pirate boat activities for kidssKids are natural scientists, exploring constantly. This boat float or sink play is a voyage of discovery, fun, and learning that happens right at home, at the kitchen sink or with another large pan of water.

The recycling box at home likely holds a treasure of things to use, such as styrofoam containers, corks, plastic and metal lids, popsicle sticks, applesauce or yogurt cups, even a small egg carton. Include some items to put in the boats, like rocks, buttons, or beads. With these materials kids can float some boats, or will they sink?

pirate activities for kidsEveryday children are trying and figuring out how things work around them. This is what scientists do. We can extend their play by talking with them about what they see happening and asking questions.

What way do they have to put things together to make a boat that floats? Can it go in the water upside down or sideways? What happens then? How about if there’s something in the boat?  How much is too glub, glub, glub, much? By asking questions and inviting kids to explain to us, they attach words to what they are discovering.

This activity kept Big Sister busy for a long time as she tried many different combinations. Little Sister is pretty good about not putting things in her mouth and loves water play too. She mostly liked to just put things in the water and wasn’t really interested in making boats.

pirate activities for kidsKids will play at their own level and investigate what interests them. Older kids may want to create their own boats using recycled materials or even lego. Plasticine will also work to make boats, but needs to get dried off so it doesn’t get gooey.

Some of us are quite lucky–except when the ferry is late or we miss it–and get to take a boat often but kids can take their own boats anytime without leaving home. Could boat float or sink be part of your child’s play today?

Transportation Play Activities #5: Simple Straw Rockets

Science can be easy and still amazing. These simple straw rockets are super fun and use the most ordinary of materials. The results are exciting. To make a straw rocket, you will need paper, scissors, tape, and a straw. Cut a sheet of regular, photocopy paper in any color. Fold it in half the short, … Continue reading Transportation Play Activities #5: Simple Straw Rockets

Kids Play with Anything #6: Play with Baking Soda and Vinegar

Here’s a secret formula proving kids play with anything: Play with Baking Soda and Vinegar = Explosions of Fun. Sometimes called how to make volcanos. Baking soda and vinegar cannot be considered toys but they combine for some amazing play. They are inexpensive and affordable, but with all these ideas, you might need the extra … Continue reading Kids Play with Anything #6: Play with Baking Soda and Vinegar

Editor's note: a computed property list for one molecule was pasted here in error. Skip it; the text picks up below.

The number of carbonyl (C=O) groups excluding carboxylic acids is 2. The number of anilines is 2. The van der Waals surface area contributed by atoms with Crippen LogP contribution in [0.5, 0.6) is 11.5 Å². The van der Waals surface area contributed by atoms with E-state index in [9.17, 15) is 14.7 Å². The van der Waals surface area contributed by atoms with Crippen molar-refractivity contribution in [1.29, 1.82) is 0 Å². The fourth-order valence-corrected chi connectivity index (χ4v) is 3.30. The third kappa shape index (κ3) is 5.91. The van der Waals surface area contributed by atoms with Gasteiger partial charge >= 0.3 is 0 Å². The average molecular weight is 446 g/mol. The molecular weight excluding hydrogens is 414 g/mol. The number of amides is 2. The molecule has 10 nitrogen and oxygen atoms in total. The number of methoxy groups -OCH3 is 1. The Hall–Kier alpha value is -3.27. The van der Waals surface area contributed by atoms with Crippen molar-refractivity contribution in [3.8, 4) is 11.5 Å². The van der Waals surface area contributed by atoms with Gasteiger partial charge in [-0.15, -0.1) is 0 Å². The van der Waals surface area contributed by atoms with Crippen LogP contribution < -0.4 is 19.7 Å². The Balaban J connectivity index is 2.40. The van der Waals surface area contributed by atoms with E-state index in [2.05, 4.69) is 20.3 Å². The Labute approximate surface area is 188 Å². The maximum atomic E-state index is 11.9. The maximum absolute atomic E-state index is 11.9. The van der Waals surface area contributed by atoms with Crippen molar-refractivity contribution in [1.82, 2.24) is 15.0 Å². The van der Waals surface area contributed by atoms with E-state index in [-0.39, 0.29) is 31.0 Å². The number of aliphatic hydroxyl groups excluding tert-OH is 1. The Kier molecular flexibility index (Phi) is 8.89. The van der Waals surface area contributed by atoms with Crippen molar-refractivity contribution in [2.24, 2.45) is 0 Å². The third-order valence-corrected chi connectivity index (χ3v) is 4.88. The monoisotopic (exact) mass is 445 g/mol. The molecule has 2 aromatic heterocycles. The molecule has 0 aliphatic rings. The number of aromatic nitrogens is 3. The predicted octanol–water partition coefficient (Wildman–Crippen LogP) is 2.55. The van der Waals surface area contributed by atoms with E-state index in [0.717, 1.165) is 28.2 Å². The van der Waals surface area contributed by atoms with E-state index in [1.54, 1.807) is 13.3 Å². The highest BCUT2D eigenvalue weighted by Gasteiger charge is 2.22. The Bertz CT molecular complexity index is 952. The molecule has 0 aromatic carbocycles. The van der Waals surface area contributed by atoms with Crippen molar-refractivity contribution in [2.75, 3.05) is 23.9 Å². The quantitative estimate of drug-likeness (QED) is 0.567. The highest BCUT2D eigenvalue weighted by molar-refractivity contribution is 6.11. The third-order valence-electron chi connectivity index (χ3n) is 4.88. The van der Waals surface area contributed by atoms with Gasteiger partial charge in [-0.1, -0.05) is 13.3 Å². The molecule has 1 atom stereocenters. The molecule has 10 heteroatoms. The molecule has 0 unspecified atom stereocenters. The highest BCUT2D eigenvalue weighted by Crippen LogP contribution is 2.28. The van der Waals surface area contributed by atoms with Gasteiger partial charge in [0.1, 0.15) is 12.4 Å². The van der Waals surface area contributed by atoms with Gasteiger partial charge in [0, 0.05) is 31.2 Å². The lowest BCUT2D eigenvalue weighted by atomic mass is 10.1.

Star Wars Activities for Kids: Exploding Stars

Star Wars activities for kids do not need expensive toys or high-tech materials. Your kitchen cupboards likely have some items you can use for some science fun about stars. Yesterday, we looked at some pictures on the computer about stars and star dust. In one, there were gazillions of little white specks covering a dark … Continue reading Star Wars Activities for Kids: Exploding Stars

October Alphabet: W is for Wands & Science Magic for Kids

October is a fun time of the year for science magic for kids. There are some easy and simple science tricks that kids can do with ordinary household items. With a wave of a wand or a magic spell, wizards can make things float and sink. Partially fill a large bowl or container that you … Continue reading October Alphabet: W is for Wands & Science Magic for Kids

Colors of Childhood: Color and Fizzy Science Fun

Colors can be used in so many different play activities, not just art. A few drops of food coloring and water made for some color and fizzy science fun. Set out some small containers with a bit of vinegar in each, and add a few drops of food coloring. The darker the solution the easier … Continue reading Colors of Childhood: Color and Fizzy Science Fun

Colors of Childhood: Science and Color Fun

Last week, when we made rainbow cookies, we noticed the color came off when mixing so this week we tried an experiment for some science and color fun. While the cookies tasted wonderful, we didn’t have the bright colors to make rainbows. We wanted to see what would happen to the colors if they weren’t … Continue reading Colors of Childhood: Science and Color Fun